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with standards made by adding definite amounts of lead dioxide t o the above-mentioned solution. A colorimeter may be employed t o estimate the amount of aniline purple formed, or the solutions may be compared in suitable receptacles. The lead dioxide oxidizes the aniline t o aniline purple. The intensity of the color is proportional t o t h e lead dioxide content. 33 TROWBRIDGE STREET CAMBRIDGE, MASSACHUSETTS

A METHOD FOR BRINGING ELEMENTARY SULFUR INTO ~ SOLUTION FOR ANALYSIS By A. P. BJERREGAARD Received June 8, 1918

This method was devised to analyze some samples of flowers of sulfur intended t o be used for making sheep dips. The work was done in June 1909 a t the laboratory of the New Mexico Agricultural Experiment Station. On ignition these sulfurs all left a small amount of coke, which slowly oxidized away on continuing t h e ignition. Practically no incombustible ash was left. The presence of this carbonaceous matter made the com6ustion method of analysis unavailable for determining the percentage of actual sulfur present. An attempt was made t o extract the sulfur with carbon bisulfide, but it was found t h a t most of the samples left a very large residue of insoluble sulfur, making this method also unavailable. Some of the samples containing large proportions of insoluble sulfur were then boiled for a few minutes with alcohol, the alcohol poured off, and carbon bisulfide added. There appeared t o be no change in the proportion of insoluble sulfur. Heating the samples t o fusion and then t o 1 2 5 ’ C. in the air bath did not render the insoluble sulfur soluble; moreover, small amounts of sulfur were volatilized in this procedure, thus tending t o vitiate the results even if the sulfur had become soluble. A higher temperature would of course aggravate this error. Boiling with a mixture of nitric acid and bromine dissolved part of the sulfur, but about half of it fused t o small globules which dissolved with extreme slowness. Boiling with a mixture of bromine and water resulted in the evolution of gas of a strong sulfurous odor, nor did this procedure dissolve all the sulfur. Finally advantage was taken of the solubility of sulfur in dry liquid bromine, and i t was dissolved in t h a t substance and concentrated nitric acid added. On slightly warming this solution a vigorous action ensued, copious bromine and nitrous fumes were given off, and the sulfur dissolved completely in a few minutes. I n practice about 0.1 g. of sulfur was dissolved in I cc. bromine, and I O cc. nitric acid added. After removing the excess of bromine and the nitrous fumes by heat, I O O cc. water and a few cubic centimeters of hydrochloric acid were added, and the solution boiled again t o expel the rest of the nitric acid, after which the sulfuric acid was precipitated in the hot solution by barium chloride in the usual manner. The results were entirely satisfactory.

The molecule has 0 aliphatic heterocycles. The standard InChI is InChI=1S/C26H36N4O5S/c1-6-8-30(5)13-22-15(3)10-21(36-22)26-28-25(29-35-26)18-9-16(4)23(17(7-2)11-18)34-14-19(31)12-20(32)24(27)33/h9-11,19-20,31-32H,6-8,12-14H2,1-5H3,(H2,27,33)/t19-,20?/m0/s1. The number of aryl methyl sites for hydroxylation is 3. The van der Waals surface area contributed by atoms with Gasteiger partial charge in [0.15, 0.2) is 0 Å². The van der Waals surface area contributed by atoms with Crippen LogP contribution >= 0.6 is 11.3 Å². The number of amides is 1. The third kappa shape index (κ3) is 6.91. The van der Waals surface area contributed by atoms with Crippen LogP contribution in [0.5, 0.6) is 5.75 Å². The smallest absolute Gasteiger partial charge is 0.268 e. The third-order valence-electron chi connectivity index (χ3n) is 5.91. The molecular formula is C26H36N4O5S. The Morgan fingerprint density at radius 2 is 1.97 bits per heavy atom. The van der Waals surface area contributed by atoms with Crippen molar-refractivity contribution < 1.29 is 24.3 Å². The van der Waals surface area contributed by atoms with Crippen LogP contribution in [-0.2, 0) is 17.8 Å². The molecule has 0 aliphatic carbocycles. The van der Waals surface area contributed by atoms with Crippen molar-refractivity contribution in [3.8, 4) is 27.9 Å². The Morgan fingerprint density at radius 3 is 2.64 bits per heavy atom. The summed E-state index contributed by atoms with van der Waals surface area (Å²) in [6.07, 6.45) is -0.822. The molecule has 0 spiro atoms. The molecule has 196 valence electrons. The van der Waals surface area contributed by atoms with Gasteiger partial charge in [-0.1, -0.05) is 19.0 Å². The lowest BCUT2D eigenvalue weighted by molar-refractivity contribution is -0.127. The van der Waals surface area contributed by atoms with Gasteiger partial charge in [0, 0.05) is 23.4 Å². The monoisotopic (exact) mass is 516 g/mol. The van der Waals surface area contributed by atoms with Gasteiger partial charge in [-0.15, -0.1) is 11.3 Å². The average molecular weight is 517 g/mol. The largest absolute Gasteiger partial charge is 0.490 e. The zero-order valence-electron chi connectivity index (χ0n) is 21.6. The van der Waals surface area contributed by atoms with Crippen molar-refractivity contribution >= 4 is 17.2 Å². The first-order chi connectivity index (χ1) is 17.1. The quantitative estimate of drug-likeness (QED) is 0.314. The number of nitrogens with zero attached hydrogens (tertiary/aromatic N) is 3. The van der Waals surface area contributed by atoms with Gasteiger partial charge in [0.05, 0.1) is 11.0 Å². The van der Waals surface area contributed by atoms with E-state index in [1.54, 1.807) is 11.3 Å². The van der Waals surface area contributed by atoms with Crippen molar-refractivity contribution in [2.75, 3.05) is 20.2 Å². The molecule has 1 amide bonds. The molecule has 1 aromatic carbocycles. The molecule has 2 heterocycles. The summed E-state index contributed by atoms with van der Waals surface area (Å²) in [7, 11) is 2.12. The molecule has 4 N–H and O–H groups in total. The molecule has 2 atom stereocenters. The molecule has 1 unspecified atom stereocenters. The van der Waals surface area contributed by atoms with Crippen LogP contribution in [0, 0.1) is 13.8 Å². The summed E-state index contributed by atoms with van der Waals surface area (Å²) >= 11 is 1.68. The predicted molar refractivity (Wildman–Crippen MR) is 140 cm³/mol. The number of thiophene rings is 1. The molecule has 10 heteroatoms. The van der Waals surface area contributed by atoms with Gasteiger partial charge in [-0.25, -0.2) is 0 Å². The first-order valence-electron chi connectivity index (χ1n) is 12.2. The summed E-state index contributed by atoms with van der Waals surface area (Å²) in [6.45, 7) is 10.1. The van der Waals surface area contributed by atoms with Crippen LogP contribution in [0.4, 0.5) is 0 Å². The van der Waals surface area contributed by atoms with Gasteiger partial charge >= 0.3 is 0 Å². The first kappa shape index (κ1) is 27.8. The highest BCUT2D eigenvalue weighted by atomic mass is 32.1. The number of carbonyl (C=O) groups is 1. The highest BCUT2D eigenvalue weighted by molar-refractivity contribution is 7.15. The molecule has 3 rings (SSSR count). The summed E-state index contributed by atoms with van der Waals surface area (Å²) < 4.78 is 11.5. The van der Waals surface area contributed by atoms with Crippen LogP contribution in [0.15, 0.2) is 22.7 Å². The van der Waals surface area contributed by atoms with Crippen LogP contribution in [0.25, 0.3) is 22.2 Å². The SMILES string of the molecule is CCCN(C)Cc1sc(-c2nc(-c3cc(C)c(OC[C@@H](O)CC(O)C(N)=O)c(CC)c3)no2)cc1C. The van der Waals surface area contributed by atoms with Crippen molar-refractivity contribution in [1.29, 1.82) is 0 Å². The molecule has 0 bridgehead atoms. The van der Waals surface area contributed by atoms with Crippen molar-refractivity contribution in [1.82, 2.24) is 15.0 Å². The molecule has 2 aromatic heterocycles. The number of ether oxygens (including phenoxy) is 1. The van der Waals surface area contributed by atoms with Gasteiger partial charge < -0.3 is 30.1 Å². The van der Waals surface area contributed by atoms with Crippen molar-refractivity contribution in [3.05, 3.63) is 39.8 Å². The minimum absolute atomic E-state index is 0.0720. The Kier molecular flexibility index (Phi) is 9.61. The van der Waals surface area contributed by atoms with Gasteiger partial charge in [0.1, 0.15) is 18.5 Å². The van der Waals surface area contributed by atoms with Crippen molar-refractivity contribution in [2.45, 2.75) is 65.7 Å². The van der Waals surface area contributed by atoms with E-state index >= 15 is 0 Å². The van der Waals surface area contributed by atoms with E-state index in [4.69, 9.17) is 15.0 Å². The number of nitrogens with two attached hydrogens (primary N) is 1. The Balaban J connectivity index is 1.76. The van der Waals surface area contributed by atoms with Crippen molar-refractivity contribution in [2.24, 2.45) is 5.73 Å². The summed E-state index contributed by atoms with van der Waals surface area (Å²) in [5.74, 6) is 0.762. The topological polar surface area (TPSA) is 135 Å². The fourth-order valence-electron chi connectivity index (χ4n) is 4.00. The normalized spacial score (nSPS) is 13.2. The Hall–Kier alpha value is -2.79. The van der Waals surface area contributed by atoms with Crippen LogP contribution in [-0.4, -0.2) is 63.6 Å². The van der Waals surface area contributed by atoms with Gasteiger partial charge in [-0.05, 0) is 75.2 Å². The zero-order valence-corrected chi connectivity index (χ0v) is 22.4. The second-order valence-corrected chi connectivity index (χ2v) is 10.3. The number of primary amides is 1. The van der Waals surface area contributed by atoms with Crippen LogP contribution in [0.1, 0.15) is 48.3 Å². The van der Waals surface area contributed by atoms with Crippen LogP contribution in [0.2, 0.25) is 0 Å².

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CLEVELAND, OHIO